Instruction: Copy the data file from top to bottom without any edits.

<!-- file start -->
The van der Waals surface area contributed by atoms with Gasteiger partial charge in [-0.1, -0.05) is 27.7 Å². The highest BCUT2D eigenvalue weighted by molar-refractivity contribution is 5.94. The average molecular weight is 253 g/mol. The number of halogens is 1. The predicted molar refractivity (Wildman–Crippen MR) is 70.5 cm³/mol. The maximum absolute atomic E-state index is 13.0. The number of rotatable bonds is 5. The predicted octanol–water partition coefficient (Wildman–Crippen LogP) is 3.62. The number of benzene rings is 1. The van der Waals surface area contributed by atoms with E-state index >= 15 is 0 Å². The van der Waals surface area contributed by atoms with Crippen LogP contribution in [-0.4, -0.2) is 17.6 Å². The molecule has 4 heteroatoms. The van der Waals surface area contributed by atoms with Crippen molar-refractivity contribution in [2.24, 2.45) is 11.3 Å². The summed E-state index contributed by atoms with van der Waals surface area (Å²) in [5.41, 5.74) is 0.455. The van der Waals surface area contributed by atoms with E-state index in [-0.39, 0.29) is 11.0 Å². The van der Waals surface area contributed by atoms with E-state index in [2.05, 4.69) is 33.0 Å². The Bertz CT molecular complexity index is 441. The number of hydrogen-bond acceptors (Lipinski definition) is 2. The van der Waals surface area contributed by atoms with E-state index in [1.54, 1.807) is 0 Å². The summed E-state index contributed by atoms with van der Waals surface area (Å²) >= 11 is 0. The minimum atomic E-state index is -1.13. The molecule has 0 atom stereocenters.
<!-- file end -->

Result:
The van der Waals surface area contributed by atoms with Gasteiger partial charge in [-0.1, -0.05) is 27.7 Å². The highest BCUT2D eigenvalue weighted by molar-refractivity contribution is 5.94. The average molecular weight is 253 g/mol. The number of halogens is 1. The predicted molar refractivity (Wildman–Crippen MR) is 70.5 cm³/mol. The maximum absolute atomic E-state index is 13.0. The number of rotatable bonds is 5. The predicted octanol–water partition coefficient (Wildman–Crippen LogP) is 3.62. The number of benzene rings is 1. The van der Waals surface area contributed by atoms with E-state index >= 15 is 0 Å². The van der Waals surface area contributed by atoms with Crippen LogP contribution in [-0.4, -0.2) is 17.6 Å². The molecule has 4 heteroatoms. The van der Waals surface area contributed by atoms with Crippen molar-refractivity contribution in [2.24, 2.45) is 11.3 Å². The summed E-state index contributed by atoms with van der Waals surface area (Å²) in [5.41, 5.74) is 0.455. The van der Waals surface area contributed by atoms with E-state index in [-0.39, 0.29) is 11.0 Å². The van der Waals surface area contributed by atoms with E-state index in [2.05, 4.69) is 33.0 Å². The Bertz CT molecular complexity index is 441. The number of hydrogen-bond acceptors (Lipinski definition) is 2. The van der Waals surface area contributed by atoms with E-state index in [1.54, 1.807) is 0 Å². The summed E-state index contributed by atoms with van der Waals surface area (Å²) >= 11 is 0. The minimum atomic E-state index is -1.13. The molecule has 0 atom stereocenters.